Study finds increased levels of arsenic in chicken

US Chicken Industry defends its position Photo: By qmnonic Flickr Creative Commons

WASHINGTON, DC, May 13, 2013 – In a study published online Saturday in the journal Environmental Health Perspectives, researchers at Johns Hopkins University found arsenic levels in chicken that exceed those that occur naturally.  Researchers also cautioned that this could translate into a small increase in cancer risk over a lifetime of eating chicken, and may result in around 124 annual deaths due to bladder and lung cancer. 

Arsenic-containing drugs and feed have been allowed in U.S. chicken production since the 1940s.  Approved in 1944 by FDA, roxarsone is used to prevent intestinal parasites, promote faster weight gain on less feed, and improve the pigmentation (color) of chicken meat. Feed with arsenic-containing compounds has never been approved in the EU, Japan and several other countries around the world.


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According to USDA and poultry industry representatives, in 2010 an estimated 88% of the roughly nine billion chickens raised in the U.S. were treated with roxarsone. 

Roxarsone contains organic arsenic, though to be less toxic than inorganic arsenic, a known carcinogen.  The poultry industry has long believed that the organic arsenic was eliminated and excreted by the chickens.  However, even though little is known about how chickens metabolize roxarsone, there is evidence that the organic arsenic is changing into the far more toxic inorganic arsenic inside the chicken’s body.   

Chronic exposure to inorganic arsenic has been proven to cause lung, bladder, and skin cancers, and has been linked to cardiovascular disease, type 2 diabetes, cognitive deficits, and adverse pregnancy outcomes, according to the study’s authors.  To reduce arsenic levels, FDA mandates that chickens not be fed roxarsone five days before slaughter. 

In response to a 2011 FDA report that found higher than normal levels of inorganic arsenic in chicken livers, roxarsone was voluntarily pulled from the U.S. market by its distributor Zoetis, a subsidiary of Pfizer, but continues to be sold in other parts of the world, especially Latin America.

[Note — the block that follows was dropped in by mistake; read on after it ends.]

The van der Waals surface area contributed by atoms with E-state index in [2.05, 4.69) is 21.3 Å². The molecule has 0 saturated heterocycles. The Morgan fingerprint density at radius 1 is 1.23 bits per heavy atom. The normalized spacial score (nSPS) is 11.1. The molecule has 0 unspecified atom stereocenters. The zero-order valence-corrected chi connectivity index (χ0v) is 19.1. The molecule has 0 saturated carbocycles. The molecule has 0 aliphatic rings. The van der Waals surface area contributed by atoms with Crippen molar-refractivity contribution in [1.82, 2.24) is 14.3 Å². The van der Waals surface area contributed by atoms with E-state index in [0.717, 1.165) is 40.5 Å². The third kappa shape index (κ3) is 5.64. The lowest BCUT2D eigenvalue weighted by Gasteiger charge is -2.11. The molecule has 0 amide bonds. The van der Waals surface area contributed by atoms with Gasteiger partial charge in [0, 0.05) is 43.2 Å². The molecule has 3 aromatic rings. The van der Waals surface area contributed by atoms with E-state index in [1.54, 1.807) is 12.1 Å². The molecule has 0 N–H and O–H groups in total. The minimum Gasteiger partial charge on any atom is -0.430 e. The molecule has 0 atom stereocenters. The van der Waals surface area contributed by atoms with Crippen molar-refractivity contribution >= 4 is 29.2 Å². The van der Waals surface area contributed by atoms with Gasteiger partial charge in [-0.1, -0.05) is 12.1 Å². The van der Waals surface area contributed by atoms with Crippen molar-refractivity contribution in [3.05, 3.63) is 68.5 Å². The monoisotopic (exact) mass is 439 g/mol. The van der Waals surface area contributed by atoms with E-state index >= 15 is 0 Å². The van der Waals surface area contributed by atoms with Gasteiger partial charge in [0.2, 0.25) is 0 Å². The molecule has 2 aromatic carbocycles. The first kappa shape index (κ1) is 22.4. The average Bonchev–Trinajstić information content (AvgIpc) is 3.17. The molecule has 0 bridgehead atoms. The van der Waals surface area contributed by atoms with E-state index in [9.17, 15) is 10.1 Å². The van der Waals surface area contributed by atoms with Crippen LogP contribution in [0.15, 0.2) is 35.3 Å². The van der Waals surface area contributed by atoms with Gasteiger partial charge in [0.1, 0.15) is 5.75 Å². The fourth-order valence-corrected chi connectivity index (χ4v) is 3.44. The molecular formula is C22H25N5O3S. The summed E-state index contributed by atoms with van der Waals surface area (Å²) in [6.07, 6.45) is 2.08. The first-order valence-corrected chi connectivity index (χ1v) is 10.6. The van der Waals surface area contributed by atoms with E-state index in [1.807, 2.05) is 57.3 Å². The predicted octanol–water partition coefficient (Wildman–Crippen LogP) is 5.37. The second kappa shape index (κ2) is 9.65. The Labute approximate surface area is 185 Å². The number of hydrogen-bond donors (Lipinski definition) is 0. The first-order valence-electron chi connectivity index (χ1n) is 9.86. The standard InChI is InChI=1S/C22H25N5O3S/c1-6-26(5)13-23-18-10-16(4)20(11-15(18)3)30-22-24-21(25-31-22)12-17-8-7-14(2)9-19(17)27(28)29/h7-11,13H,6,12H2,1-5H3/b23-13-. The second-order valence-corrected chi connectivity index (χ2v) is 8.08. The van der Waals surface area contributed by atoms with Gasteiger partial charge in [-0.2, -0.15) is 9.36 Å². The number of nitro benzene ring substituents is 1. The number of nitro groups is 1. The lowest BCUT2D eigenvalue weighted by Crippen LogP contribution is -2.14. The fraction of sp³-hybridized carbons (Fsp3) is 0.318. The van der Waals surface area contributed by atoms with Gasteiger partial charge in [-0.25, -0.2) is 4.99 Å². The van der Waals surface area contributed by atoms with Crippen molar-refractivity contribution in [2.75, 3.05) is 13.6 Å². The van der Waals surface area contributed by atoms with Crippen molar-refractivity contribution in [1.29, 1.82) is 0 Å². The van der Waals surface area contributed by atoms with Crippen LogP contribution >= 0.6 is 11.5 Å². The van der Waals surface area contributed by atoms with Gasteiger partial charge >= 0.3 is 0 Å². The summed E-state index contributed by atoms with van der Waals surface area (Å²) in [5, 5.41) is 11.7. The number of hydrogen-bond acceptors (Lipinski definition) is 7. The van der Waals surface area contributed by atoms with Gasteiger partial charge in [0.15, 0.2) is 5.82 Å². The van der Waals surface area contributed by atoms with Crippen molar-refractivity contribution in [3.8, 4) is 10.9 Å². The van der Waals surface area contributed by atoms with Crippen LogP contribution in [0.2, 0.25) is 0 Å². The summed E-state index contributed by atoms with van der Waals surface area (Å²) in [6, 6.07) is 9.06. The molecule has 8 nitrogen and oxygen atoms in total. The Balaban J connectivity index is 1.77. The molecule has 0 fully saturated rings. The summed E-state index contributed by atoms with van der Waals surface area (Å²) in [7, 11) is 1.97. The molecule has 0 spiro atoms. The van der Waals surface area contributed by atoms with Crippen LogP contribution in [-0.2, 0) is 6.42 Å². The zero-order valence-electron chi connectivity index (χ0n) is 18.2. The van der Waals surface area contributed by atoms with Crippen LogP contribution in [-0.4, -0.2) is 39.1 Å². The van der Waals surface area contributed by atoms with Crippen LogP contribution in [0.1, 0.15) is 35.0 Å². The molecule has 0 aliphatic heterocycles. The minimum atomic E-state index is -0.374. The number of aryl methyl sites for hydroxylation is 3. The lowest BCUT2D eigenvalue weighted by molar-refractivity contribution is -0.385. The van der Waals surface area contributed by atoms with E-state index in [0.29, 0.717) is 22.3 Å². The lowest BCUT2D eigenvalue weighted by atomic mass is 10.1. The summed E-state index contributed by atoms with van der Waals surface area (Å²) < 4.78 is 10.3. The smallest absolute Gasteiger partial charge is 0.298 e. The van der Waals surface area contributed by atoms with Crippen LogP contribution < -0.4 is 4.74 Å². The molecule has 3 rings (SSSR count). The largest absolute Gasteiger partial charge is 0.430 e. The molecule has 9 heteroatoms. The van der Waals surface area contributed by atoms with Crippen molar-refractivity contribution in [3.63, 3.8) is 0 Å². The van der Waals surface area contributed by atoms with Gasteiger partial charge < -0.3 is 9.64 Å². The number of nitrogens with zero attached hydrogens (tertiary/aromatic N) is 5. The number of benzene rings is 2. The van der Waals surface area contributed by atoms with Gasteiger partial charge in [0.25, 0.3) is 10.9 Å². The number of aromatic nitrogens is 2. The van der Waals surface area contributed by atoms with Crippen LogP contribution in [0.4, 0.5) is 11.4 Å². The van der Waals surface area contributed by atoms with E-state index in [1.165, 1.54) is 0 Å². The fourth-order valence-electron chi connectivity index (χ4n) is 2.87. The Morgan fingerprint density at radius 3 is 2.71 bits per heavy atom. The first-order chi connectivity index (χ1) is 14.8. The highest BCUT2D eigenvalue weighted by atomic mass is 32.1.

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Members of the research team purchased chicken breasts from supermarkets in ten different metropolitan areas around the country between December 2010 and June 2011, before roxarsone was taken off the market.   The study analyzed 142 chicken breast samples including 60 brands from 82 stores, of which 47 were supermarket chains.  Of the samples, 69 were conventional chicken, 34 were antibiotic-free, and 37 were USDA Organic. 

Roxarsone was found in about half the samples.  The study found that conventional chicken contained levels of inorganic arsenic of about 2 parts per billion, while organic chicken contained about one half part per billion.  Researchers estimated that if roxarsone was fed to all chickens, the exposure to inorganic arsenic could cause an additional 124 annual deaths in the U.S. from bladder and lung cancer.   

Since under federal standards anything below 500 parts per billion is allowed, the National Chicken Council stated that the findings reveal “very low levels of arsenic,” which are not alarming.

“These samples, taken as part of this extremely small, agenda-driven study, were purchased before roxarsone was removed from the market in June 2011, and the conclusions are used to intentionally mislead consumers,” said Ashley Peterson, vice president of scientific and regulatory affairs at the National Chicken Council to The New York Times.


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According to an FDA spokesperson, the company has assured the agency that it will not market the drug again in the U.S. without prior consultation with FDA.  However, Zoetis, the company that markets roxarsone, currently sells nitarsone, a similar arsenic-based drug approved for use in chickens and turkeys. According to Zoetis spokeswoman Elinore White, scientific data supports the safety of nitarsone and the drug is not a substitute for roxarsone. 

However, according to study lead author Keeve Nachman, any deliberate additive amounts to a public health risk.

Some states are listening.  In 2012 Maryland passed H.B. 167, banning the use, sale, or distribution of roxarsone or any other arsenic-containing feed.   

On May 1, 2013 attorneys for the Center for Food Safety, along with several other organizations filed lawsuit calling for FDA to respond to a 2009 petition to withdraw FDA approval of feed additives containing arsenic compounds.  

 

Follow Laura Sesana on Twitter at @lasesana and get regular column posts and updates on Facebook and Google+  

 


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Laura Sesana

Laura Sesana is a writer and DC, Maryland attorney, joining the Communities in 2012.  She is the author of Colombia: Natural Parks, and has also written several articles on literary criticism.  She writes about food, health, nutrition, women’s legal issues, and the environment.  

In addition to writing for the Communities, Laura also works as an attorney and legal content writer.

 

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